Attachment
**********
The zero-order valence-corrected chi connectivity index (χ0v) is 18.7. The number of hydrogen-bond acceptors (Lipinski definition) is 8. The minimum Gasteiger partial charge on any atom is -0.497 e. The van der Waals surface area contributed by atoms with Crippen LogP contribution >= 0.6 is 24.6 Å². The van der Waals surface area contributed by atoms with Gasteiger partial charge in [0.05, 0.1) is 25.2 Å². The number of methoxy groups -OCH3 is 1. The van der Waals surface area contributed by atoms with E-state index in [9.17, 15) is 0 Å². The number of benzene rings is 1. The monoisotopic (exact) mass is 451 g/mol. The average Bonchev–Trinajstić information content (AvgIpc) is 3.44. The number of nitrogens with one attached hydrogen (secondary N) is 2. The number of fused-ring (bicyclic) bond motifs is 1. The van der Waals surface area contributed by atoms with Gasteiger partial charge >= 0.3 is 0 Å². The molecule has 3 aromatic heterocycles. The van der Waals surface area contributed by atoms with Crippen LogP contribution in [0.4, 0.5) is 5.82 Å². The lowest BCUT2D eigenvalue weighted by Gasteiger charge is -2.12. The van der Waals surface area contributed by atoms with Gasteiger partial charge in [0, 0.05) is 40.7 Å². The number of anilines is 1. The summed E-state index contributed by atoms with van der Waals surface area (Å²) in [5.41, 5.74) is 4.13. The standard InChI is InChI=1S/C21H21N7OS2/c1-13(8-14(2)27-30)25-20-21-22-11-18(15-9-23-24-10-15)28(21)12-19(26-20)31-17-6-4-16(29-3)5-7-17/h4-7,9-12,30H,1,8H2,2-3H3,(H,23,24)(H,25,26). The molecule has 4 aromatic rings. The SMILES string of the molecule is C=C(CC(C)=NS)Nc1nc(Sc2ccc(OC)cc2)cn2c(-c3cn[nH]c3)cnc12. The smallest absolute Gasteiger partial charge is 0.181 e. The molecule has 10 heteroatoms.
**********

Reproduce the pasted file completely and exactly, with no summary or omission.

The zero-order valence-corrected chi connectivity index (χ0v) is 18.7. The number of hydrogen-bond acceptors (Lipinski definition) is 8. The minimum Gasteiger partial charge on any atom is -0.497 e. The van der Waals surface area contributed by atoms with Crippen LogP contribution >= 0.6 is 24.6 Å². The van der Waals surface area contributed by atoms with Gasteiger partial charge in [0.05, 0.1) is 25.2 Å². The number of methoxy groups -OCH3 is 1. The van der Waals surface area contributed by atoms with E-state index in [9.17, 15) is 0 Å². The number of benzene rings is 1. The monoisotopic (exact) mass is 451 g/mol. The average Bonchev–Trinajstić information content (AvgIpc) is 3.44. The number of nitrogens with one attached hydrogen (secondary N) is 2. The number of fused-ring (bicyclic) bond motifs is 1. The van der Waals surface area contributed by atoms with Gasteiger partial charge >= 0.3 is 0 Å². The molecule has 3 aromatic heterocycles. The van der Waals surface area contributed by atoms with Crippen LogP contribution in [0.4, 0.5) is 5.82 Å². The lowest BCUT2D eigenvalue weighted by Gasteiger charge is -2.12. The van der Waals surface area contributed by atoms with Gasteiger partial charge in [0, 0.05) is 40.7 Å². The number of anilines is 1. The summed E-state index contributed by atoms with van der Waals surface area (Å²) in [5.41, 5.74) is 4.13. The standard InChI is InChI=1S/C21H21N7OS2/c1-13(8-14(2)27-30)25-20-21-22-11-18(15-9-23-24-10-15)28(21)12-19(26-20)31-17-6-4-16(29-3)5-7-17/h4-7,9-12,30H,1,8H2,2-3H3,(H,23,24)(H,25,26). The molecule has 4 aromatic rings. The SMILES string of the molecule is C=C(CC(C)=NS)Nc1nc(Sc2ccc(OC)cc2)cn2c(-c3cn[nH]c3)cnc12. The smallest absolute Gasteiger partial charge is 0.181 e. The molecule has 10 heteroatoms.